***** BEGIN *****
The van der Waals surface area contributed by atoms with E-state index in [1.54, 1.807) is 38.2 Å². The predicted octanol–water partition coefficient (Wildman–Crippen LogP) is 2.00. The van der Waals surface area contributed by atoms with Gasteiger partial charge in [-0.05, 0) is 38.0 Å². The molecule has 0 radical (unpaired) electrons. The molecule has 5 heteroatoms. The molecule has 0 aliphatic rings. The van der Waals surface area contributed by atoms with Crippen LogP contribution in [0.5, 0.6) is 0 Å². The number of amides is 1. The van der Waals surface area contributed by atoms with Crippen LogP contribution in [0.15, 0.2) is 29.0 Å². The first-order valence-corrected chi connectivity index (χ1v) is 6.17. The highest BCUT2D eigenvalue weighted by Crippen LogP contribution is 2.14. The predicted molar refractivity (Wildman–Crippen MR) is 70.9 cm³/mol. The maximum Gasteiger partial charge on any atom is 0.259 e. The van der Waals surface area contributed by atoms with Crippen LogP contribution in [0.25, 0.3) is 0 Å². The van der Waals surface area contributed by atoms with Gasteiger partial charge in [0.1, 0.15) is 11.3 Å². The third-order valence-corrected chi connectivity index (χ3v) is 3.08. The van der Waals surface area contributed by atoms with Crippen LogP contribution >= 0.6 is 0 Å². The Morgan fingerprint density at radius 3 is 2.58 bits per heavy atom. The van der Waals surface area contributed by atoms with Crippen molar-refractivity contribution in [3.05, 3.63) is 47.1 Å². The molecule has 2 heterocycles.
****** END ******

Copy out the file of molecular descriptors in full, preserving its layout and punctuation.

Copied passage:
The van der Waals surface area contributed by atoms with E-state index in [1.54, 1.807) is 38.2 Å². The predicted octanol–water partition coefficient (Wildman–Crippen LogP) is 2.00. The van der Waals surface area contributed by atoms with Gasteiger partial charge in [-0.05, 0) is 38.0 Å². The molecule has 0 radical (unpaired) electrons. The molecule has 5 heteroatoms. The molecule has 0 aliphatic rings. The van der Waals surface area contributed by atoms with Crippen LogP contribution in [0.5, 0.6) is 0 Å². The number of amides is 1. The van der Waals surface area contributed by atoms with Crippen LogP contribution in [0.15, 0.2) is 29.0 Å². The first-order valence-corrected chi connectivity index (χ1v) is 6.17. The highest BCUT2D eigenvalue weighted by Crippen LogP contribution is 2.14. The predicted molar refractivity (Wildman–Crippen MR) is 70.9 cm³/mol. The maximum Gasteiger partial charge on any atom is 0.259 e. The van der Waals surface area contributed by atoms with Crippen LogP contribution in [0.25, 0.3) is 0 Å². The van der Waals surface area contributed by atoms with Gasteiger partial charge in [0.1, 0.15) is 11.3 Å². The third-order valence-corrected chi connectivity index (χ3v) is 3.08. The van der Waals surface area contributed by atoms with Crippen LogP contribution >= 0.6 is 0 Å². The Morgan fingerprint density at radius 3 is 2.58 bits per heavy atom. The van der Waals surface area contributed by atoms with Crippen molar-refractivity contribution in [3.05, 3.63) is 47.1 Å². The molecule has 2 heterocycles.